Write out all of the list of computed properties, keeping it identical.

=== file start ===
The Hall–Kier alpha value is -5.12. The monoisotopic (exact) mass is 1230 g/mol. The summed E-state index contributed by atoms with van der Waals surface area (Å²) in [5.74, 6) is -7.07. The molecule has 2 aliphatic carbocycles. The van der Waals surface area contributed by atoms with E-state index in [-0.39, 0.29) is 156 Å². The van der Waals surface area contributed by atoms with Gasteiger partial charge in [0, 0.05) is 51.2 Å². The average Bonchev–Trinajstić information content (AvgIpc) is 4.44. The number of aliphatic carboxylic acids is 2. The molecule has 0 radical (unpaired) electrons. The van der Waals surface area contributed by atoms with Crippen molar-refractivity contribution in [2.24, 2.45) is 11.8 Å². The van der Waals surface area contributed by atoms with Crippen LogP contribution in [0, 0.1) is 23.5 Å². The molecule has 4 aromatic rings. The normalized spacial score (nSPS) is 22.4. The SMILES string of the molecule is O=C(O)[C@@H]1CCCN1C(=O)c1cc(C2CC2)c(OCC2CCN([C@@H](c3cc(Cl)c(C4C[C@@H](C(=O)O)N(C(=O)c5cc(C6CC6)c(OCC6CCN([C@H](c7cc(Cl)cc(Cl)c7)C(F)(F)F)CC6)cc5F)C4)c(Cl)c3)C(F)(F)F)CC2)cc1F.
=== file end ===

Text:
The Hall–Kier alpha value is -5.12. The monoisotopic (exact) mass is 1230 g/mol. The summed E-state index contributed by atoms with van der Waals surface area (Å²) in [5.74, 6) is -7.07. The molecule has 2 aliphatic carbocycles. The van der Waals surface area contributed by atoms with E-state index in [-0.39, 0.29) is 156 Å². The van der Waals surface area contributed by atoms with Gasteiger partial charge in [0, 0.05) is 51.2 Å². The average Bonchev–Trinajstić information content (AvgIpc) is 4.44. The number of aliphatic carboxylic acids is 2. The molecule has 0 radical (unpaired) electrons. The van der Waals surface area contributed by atoms with Crippen molar-refractivity contribution in [2.24, 2.45) is 11.8 Å². The van der Waals surface area contributed by atoms with Crippen LogP contribution in [0, 0.1) is 23.5 Å². The molecule has 4 aromatic rings. The normalized spacial score (nSPS) is 22.4. The SMILES string of the molecule is O=C(O)[C@@H]1CCCN1C(=O)c1cc(C2CC2)c(OCC2CCN([C@@H](c3cc(Cl)c(C4C[C@@H](C(=O)O)N(C(=O)c5cc(C6CC6)c(OCC6CCN([C@H](c7cc(Cl)cc(Cl)c7)C(F)(F)F)CC6)cc5F)C4)c(Cl)c3)C(F)(F)F)CC2)cc1F.